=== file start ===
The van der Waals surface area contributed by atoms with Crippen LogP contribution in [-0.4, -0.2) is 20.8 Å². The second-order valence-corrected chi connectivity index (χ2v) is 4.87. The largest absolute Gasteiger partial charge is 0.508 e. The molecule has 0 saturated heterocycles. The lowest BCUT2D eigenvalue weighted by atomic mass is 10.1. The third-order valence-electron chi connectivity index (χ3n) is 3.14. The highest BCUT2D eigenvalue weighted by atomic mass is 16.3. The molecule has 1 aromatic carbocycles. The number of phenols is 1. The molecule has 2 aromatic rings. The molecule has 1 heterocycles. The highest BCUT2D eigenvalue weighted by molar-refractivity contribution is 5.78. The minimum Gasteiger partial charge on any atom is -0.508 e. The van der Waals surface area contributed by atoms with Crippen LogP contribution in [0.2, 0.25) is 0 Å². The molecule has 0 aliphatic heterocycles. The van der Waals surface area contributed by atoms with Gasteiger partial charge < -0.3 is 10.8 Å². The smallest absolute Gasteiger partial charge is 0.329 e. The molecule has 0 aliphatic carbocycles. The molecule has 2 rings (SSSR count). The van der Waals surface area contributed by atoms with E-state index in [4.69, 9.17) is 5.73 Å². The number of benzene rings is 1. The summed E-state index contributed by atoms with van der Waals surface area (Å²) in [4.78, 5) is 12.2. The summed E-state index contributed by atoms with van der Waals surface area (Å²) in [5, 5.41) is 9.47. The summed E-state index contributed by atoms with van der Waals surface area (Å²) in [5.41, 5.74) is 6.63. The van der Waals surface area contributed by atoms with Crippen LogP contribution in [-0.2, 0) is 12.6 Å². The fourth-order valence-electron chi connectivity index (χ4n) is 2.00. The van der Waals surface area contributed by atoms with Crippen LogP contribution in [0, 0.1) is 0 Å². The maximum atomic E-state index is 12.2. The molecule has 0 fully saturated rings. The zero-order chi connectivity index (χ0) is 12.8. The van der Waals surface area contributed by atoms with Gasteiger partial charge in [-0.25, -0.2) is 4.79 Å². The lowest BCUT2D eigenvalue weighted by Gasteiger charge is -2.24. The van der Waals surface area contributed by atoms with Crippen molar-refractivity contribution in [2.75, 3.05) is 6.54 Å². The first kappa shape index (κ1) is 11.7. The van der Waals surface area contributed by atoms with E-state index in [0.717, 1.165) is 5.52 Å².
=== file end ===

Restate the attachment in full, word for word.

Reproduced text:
The van der Waals surface area contributed by atoms with Crippen LogP contribution in [-0.4, -0.2) is 20.8 Å². The second-order valence-corrected chi connectivity index (χ2v) is 4.87. The largest absolute Gasteiger partial charge is 0.508 e. The molecule has 0 saturated heterocycles. The lowest BCUT2D eigenvalue weighted by atomic mass is 10.1. The third-order valence-electron chi connectivity index (χ3n) is 3.14. The highest BCUT2D eigenvalue weighted by atomic mass is 16.3. The molecule has 1 aromatic carbocycles. The number of phenols is 1. The molecule has 2 aromatic rings. The molecule has 1 heterocycles. The highest BCUT2D eigenvalue weighted by molar-refractivity contribution is 5.78. The minimum Gasteiger partial charge on any atom is -0.508 e. The van der Waals surface area contributed by atoms with Crippen LogP contribution in [0.2, 0.25) is 0 Å². The molecule has 0 aliphatic heterocycles. The van der Waals surface area contributed by atoms with Gasteiger partial charge < -0.3 is 10.8 Å². The smallest absolute Gasteiger partial charge is 0.329 e. The molecule has 0 aliphatic carbocycles. The molecule has 2 rings (SSSR count). The van der Waals surface area contributed by atoms with E-state index in [4.69, 9.17) is 5.73 Å². The number of benzene rings is 1. The summed E-state index contributed by atoms with van der Waals surface area (Å²) in [4.78, 5) is 12.2. The summed E-state index contributed by atoms with van der Waals surface area (Å²) in [5, 5.41) is 9.47. The summed E-state index contributed by atoms with van der Waals surface area (Å²) in [5.41, 5.74) is 6.63. The van der Waals surface area contributed by atoms with Crippen LogP contribution in [-0.2, 0) is 12.6 Å². The fourth-order valence-electron chi connectivity index (χ4n) is 2.00. The van der Waals surface area contributed by atoms with Crippen LogP contribution in [0, 0.1) is 0 Å². The maximum atomic E-state index is 12.2. The molecule has 0 fully saturated rings. The zero-order chi connectivity index (χ0) is 12.8. The van der Waals surface area contributed by atoms with Gasteiger partial charge in [-0.25, -0.2) is 4.79 Å². The lowest BCUT2D eigenvalue weighted by Gasteiger charge is -2.24. The van der Waals surface area contributed by atoms with Crippen molar-refractivity contribution in [2.75, 3.05) is 6.54 Å². The first kappa shape index (κ1) is 11.7. The van der Waals surface area contributed by atoms with E-state index in [0.717, 1.165) is 5.52 Å².